'Why hire private prosecutors?'
MANILA, Philippines - The defense team of impeached Chief Justice Renato Corona may question the hiring of private prosecutors before the Senate. Corona's lawyers said the inclusion of lawyer Mario Bautista in the prosecution panel violates rules of the House of Representatives.
In an interview on ANC, defense lawyer and former Supreme Court Justice Serafin Cuevas said House rules state that "the House of Representatives shall be the sole prosecutor in the trial in the Senate."
Bautista is the lead private prosecutor. He was also a private prosecutor during the impeachment trial of former President Joseph Estrada and is known for presenting star witness Clarissa Ocampo.
"The way things are going now, apparently the representatives of Congress are under the supervision of the private prosecutor," Cuevas said.
In the same interview, another Corona lawyer, Dennis Manalo argued that the prosecution's decision to hire private lawyers is questionable. Manalo said that in the rules of criminal procedure, there are requirements that must be met before private prosecutors are allowed to appear in court.
"First, that the workload of the fiscal is already too much. Second, there must be a private interest involved. In other words, there is a private party that was injured. In this particular case, who is the private party that has been damaged? There is nobody so what is a private prosecutor doing?"
Prosecution panel spokesperson and Marikina Rep. Romero "Miro" Quimbo said the debate on hiring of private prosecutors has already been settled during the Estrada impeachment trial. He added that hiring private prosecutors is allowed under the Senate rules.
"The Senate rules expressly say that the House, the public prosecutors may avail of private counsel on the condition that they work under the direct supervision of the public prosecutors."
Quimbo also clarified on the ANC interview that while Bautista is the lead private prosecutor, Iloilo Rep. Niel Tupas Jr. is the chief prosecutor "so everybody works under Cong. Tupas."
The prosecution's spokesman denied that the congressmen are working under Bautista. "The 11-man prosecution team has been working day and night, practically skipping their Christmas vacation. That's completely unfounded. That statement is baseless and completely hearsay."
He added that he found the defense's argument against the private prosecutors amusing.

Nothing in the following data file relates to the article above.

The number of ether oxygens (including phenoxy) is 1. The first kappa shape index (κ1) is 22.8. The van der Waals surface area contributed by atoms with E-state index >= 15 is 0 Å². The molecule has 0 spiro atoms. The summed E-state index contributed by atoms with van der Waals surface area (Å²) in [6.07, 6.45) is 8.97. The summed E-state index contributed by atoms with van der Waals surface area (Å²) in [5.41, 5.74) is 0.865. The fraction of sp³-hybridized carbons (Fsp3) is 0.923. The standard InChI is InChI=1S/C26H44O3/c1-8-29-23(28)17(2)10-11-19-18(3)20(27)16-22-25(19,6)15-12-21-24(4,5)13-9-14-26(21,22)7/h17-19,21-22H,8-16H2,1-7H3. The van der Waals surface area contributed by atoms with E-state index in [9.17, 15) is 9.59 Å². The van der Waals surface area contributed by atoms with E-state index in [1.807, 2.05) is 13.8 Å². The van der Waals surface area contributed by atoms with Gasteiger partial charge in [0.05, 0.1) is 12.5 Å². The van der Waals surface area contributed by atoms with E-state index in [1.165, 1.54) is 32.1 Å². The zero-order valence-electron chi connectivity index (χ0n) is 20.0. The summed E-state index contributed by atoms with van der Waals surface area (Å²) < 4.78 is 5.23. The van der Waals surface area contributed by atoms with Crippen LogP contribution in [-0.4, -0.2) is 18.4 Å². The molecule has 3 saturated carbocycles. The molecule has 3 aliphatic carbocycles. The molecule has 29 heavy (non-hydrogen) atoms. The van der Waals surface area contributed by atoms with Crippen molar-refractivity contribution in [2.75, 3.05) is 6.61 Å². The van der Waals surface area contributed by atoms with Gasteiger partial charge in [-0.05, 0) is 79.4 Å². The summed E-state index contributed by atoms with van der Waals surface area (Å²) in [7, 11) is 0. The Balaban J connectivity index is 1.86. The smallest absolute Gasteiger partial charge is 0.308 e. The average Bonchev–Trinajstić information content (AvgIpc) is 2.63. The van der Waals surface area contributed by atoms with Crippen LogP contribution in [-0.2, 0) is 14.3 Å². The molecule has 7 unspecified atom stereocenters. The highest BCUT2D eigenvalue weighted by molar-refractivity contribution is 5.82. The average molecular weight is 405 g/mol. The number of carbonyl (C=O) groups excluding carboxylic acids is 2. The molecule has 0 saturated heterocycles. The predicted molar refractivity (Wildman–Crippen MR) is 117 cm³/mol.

"Nasa kanila na nga lahat ng abogado. Hirap kaming makakuha ng abogado na lumaban sa Chief Justice. Ang hanapbuhay ng bawat abogado ay nandoon sa Korte Suprema so hirap ang mga tao para mag-volunteer noong una dahil nga natatakot sila. Nakatali na nga ang kaliwang kamay namin, gusto pa nilang kunin ang kanang kamay namin." (They already have all the lawyers. We had a difficult time finding lawyers for the prosecution who will stand up to the Chief Justice. Lawyers' business involves the Supreme Court so it's hard to get people to volunteer because they are afraid. Our left hand is already tied, they even want to get our right.)
Corona's lawyers are described as a powerhouse team. Aside from Cuevas and Manalo, the defense team includes retired Court of Appeals Justice Hector Hofileña, former Ateneo Law School dean Eduardo delos Angeles, and former Pamantasan ng Lungsod ng Maynila dean Jose "Judd" Roy III.
P5-M and Quimbo's resignation
Cuevas said that the apprehension over the private prosecutors stems from reports that the prosecution is spending P5 million to hire private lawyers, and that House Speaker Feliciano Belmonte supposedly said the amount will be raised to P10 million.
"Are we in conformity with that kind of a set-up, putting P10 million to be given to these people," asked Cuevas.
Quimbo categorically denied Cuevas' statement, saying the P5 million budget of the prosecution is used mainly for logistics like photocopying documents. He said that Belmonte only offered to raise the budget to P10 million if needed.
He clarified that all the private lawyers offered their services for free.
"If that allegation [that the P5 milion will go to the private prosecutors] will be proven true, I will resign from Congress," Quimbo said in Filipino.
The Marikina representative added, though, that there is no price tag to the impeachment trial. "The process involves the Chief Justice. If you want to discuss a price tag, how about the 1,400 PAL flight attendants who lost almost P2 billion in backpay when the Supreme Court reversed a final judgment? If you want to put a price tag, that's the price tag that people are interested in."
The Supreme Court's flip-flopping on the Philippine Airlines flight attendants case is included in the third of eight articles of impeachment against Corona.
Manalo said the defense team is also working for free. "Pro bono. Ang nangyayari nga sa amin, puro abono."
Defense spokespersons known soon
Quimbo will soon have his counterparts in the defense panel.
"We have been scouting for [a spokesperson] and within a couple of days, we'll come out with the announcement," Cuevas said. - Rappler.com